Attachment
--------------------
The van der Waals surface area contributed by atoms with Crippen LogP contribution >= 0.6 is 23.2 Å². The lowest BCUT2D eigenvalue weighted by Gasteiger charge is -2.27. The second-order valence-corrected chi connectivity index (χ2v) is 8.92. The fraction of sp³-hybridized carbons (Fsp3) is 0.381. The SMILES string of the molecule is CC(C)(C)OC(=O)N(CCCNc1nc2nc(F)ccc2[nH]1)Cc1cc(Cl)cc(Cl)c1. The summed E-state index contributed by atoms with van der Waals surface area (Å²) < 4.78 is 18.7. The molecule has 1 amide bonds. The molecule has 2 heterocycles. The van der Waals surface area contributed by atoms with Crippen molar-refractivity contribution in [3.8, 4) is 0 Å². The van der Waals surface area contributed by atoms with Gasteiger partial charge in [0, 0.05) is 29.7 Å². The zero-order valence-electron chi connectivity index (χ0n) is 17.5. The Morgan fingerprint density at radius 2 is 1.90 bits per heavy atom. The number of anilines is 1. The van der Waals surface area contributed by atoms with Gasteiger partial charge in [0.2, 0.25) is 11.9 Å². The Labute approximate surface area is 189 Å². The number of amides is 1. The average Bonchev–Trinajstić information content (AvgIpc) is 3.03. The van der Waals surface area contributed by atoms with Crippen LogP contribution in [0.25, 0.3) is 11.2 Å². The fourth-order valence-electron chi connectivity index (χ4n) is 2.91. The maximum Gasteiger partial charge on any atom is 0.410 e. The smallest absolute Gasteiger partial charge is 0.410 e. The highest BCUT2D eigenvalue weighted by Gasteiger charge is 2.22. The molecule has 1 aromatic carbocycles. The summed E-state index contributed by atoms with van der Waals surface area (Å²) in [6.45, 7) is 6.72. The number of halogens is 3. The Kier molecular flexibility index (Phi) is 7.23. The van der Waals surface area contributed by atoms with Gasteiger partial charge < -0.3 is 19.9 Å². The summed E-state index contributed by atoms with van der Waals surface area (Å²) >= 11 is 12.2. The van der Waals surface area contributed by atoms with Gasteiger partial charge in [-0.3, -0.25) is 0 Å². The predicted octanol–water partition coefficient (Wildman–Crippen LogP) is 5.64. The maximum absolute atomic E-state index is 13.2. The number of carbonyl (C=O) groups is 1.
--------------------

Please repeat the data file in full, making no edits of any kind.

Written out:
The van der Waals surface area contributed by atoms with Crippen LogP contribution >= 0.6 is 23.2 Å². The lowest BCUT2D eigenvalue weighted by Gasteiger charge is -2.27. The second-order valence-corrected chi connectivity index (χ2v) is 8.92. The fraction of sp³-hybridized carbons (Fsp3) is 0.381. The SMILES string of the molecule is CC(C)(C)OC(=O)N(CCCNc1nc2nc(F)ccc2[nH]1)Cc1cc(Cl)cc(Cl)c1. The summed E-state index contributed by atoms with van der Waals surface area (Å²) < 4.78 is 18.7. The molecule has 1 amide bonds. The molecule has 2 heterocycles. The van der Waals surface area contributed by atoms with Crippen molar-refractivity contribution in [3.8, 4) is 0 Å². The van der Waals surface area contributed by atoms with Gasteiger partial charge in [0, 0.05) is 29.7 Å². The zero-order valence-electron chi connectivity index (χ0n) is 17.5. The Morgan fingerprint density at radius 2 is 1.90 bits per heavy atom. The number of anilines is 1. The van der Waals surface area contributed by atoms with Gasteiger partial charge in [0.2, 0.25) is 11.9 Å². The Labute approximate surface area is 189 Å². The number of amides is 1. The average Bonchev–Trinajstić information content (AvgIpc) is 3.03. The van der Waals surface area contributed by atoms with Crippen LogP contribution in [0.25, 0.3) is 11.2 Å². The fourth-order valence-electron chi connectivity index (χ4n) is 2.91. The maximum Gasteiger partial charge on any atom is 0.410 e. The smallest absolute Gasteiger partial charge is 0.410 e. The highest BCUT2D eigenvalue weighted by Gasteiger charge is 2.22. The molecule has 1 aromatic carbocycles. The summed E-state index contributed by atoms with van der Waals surface area (Å²) in [6.45, 7) is 6.72. The number of halogens is 3. The Kier molecular flexibility index (Phi) is 7.23. The van der Waals surface area contributed by atoms with Gasteiger partial charge < -0.3 is 19.9 Å². The summed E-state index contributed by atoms with van der Waals surface area (Å²) >= 11 is 12.2. The van der Waals surface area contributed by atoms with Gasteiger partial charge in [-0.3, -0.25) is 0 Å². The predicted octanol–water partition coefficient (Wildman–Crippen LogP) is 5.64. The maximum absolute atomic E-state index is 13.2. The number of carbonyl (C=O) groups is 1.